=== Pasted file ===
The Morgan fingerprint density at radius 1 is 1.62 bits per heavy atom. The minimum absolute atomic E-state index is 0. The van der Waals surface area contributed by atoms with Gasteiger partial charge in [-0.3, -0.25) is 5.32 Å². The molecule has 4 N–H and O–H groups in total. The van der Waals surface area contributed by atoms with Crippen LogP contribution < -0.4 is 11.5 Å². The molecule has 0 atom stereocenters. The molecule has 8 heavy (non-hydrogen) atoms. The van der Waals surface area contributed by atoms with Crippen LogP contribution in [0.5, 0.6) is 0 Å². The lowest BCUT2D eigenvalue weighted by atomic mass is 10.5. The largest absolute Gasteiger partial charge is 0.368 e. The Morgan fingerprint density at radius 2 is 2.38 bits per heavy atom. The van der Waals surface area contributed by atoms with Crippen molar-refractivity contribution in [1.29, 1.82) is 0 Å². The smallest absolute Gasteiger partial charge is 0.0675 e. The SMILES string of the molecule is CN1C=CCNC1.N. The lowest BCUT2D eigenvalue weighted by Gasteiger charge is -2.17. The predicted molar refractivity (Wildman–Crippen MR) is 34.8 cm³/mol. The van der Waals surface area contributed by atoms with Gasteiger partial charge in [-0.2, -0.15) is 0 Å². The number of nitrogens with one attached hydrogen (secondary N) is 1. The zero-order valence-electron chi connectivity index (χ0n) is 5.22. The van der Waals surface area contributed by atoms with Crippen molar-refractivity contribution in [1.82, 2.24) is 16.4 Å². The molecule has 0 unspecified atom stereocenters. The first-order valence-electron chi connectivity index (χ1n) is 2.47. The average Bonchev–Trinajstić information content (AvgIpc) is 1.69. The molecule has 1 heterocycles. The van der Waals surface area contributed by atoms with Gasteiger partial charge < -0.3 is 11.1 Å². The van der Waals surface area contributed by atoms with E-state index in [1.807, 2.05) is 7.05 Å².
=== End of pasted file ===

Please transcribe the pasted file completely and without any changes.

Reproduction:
The Morgan fingerprint density at radius 1 is 1.62 bits per heavy atom. The minimum absolute atomic E-state index is 0. The van der Waals surface area contributed by atoms with Gasteiger partial charge in [-0.3, -0.25) is 5.32 Å². The molecule has 4 N–H and O–H groups in total. The van der Waals surface area contributed by atoms with Crippen LogP contribution < -0.4 is 11.5 Å². The molecule has 0 atom stereocenters. The molecule has 8 heavy (non-hydrogen) atoms. The van der Waals surface area contributed by atoms with Crippen LogP contribution in [0.5, 0.6) is 0 Å². The lowest BCUT2D eigenvalue weighted by atomic mass is 10.5. The largest absolute Gasteiger partial charge is 0.368 e. The Morgan fingerprint density at radius 2 is 2.38 bits per heavy atom. The van der Waals surface area contributed by atoms with Crippen molar-refractivity contribution in [1.29, 1.82) is 0 Å². The smallest absolute Gasteiger partial charge is 0.0675 e. The SMILES string of the molecule is CN1C=CCNC1.N. The lowest BCUT2D eigenvalue weighted by Gasteiger charge is -2.17. The predicted molar refractivity (Wildman–Crippen MR) is 34.8 cm³/mol. The van der Waals surface area contributed by atoms with Gasteiger partial charge in [-0.2, -0.15) is 0 Å². The number of nitrogens with one attached hydrogen (secondary N) is 1. The zero-order valence-electron chi connectivity index (χ0n) is 5.22. The van der Waals surface area contributed by atoms with Crippen molar-refractivity contribution in [1.82, 2.24) is 16.4 Å². The molecule has 0 unspecified atom stereocenters. The first-order valence-electron chi connectivity index (χ1n) is 2.47. The average Bonchev–Trinajstić information content (AvgIpc) is 1.69. The molecule has 1 heterocycles. The van der Waals surface area contributed by atoms with Gasteiger partial charge < -0.3 is 11.1 Å². The van der Waals surface area contributed by atoms with E-state index in [1.807, 2.05) is 7.05 Å².